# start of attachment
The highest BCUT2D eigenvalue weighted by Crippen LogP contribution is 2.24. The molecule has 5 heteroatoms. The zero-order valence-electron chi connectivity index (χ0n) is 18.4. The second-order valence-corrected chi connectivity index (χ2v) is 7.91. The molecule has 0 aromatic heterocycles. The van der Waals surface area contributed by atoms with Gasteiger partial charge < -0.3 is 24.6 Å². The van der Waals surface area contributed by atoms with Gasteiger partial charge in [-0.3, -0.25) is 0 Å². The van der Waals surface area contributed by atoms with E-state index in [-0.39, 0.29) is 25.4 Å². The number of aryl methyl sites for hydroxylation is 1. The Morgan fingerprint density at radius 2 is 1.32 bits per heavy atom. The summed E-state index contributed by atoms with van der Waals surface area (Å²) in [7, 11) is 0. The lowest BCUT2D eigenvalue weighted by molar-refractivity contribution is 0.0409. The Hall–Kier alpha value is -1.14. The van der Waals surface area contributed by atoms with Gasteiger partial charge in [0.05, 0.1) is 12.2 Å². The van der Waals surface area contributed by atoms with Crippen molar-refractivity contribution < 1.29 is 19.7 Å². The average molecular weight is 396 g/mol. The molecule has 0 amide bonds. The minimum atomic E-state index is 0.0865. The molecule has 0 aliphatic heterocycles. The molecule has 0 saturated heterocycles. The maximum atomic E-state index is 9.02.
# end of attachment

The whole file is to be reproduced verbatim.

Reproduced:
The highest BCUT2D eigenvalue weighted by Crippen LogP contribution is 2.24. The molecule has 5 heteroatoms. The zero-order valence-electron chi connectivity index (χ0n) is 18.4. The second-order valence-corrected chi connectivity index (χ2v) is 7.91. The molecule has 0 aromatic heterocycles. The van der Waals surface area contributed by atoms with Gasteiger partial charge < -0.3 is 24.6 Å². The van der Waals surface area contributed by atoms with Gasteiger partial charge in [-0.3, -0.25) is 0 Å². The van der Waals surface area contributed by atoms with E-state index in [-0.39, 0.29) is 25.4 Å². The number of aryl methyl sites for hydroxylation is 1. The Morgan fingerprint density at radius 2 is 1.32 bits per heavy atom. The summed E-state index contributed by atoms with van der Waals surface area (Å²) in [7, 11) is 0. The lowest BCUT2D eigenvalue weighted by molar-refractivity contribution is 0.0409. The Hall–Kier alpha value is -1.14. The van der Waals surface area contributed by atoms with Gasteiger partial charge in [0.05, 0.1) is 12.2 Å². The van der Waals surface area contributed by atoms with Crippen molar-refractivity contribution < 1.29 is 19.7 Å². The average molecular weight is 396 g/mol. The molecule has 0 amide bonds. The minimum atomic E-state index is 0.0865. The molecule has 0 aliphatic heterocycles. The molecule has 0 saturated heterocycles. The maximum atomic E-state index is 9.02.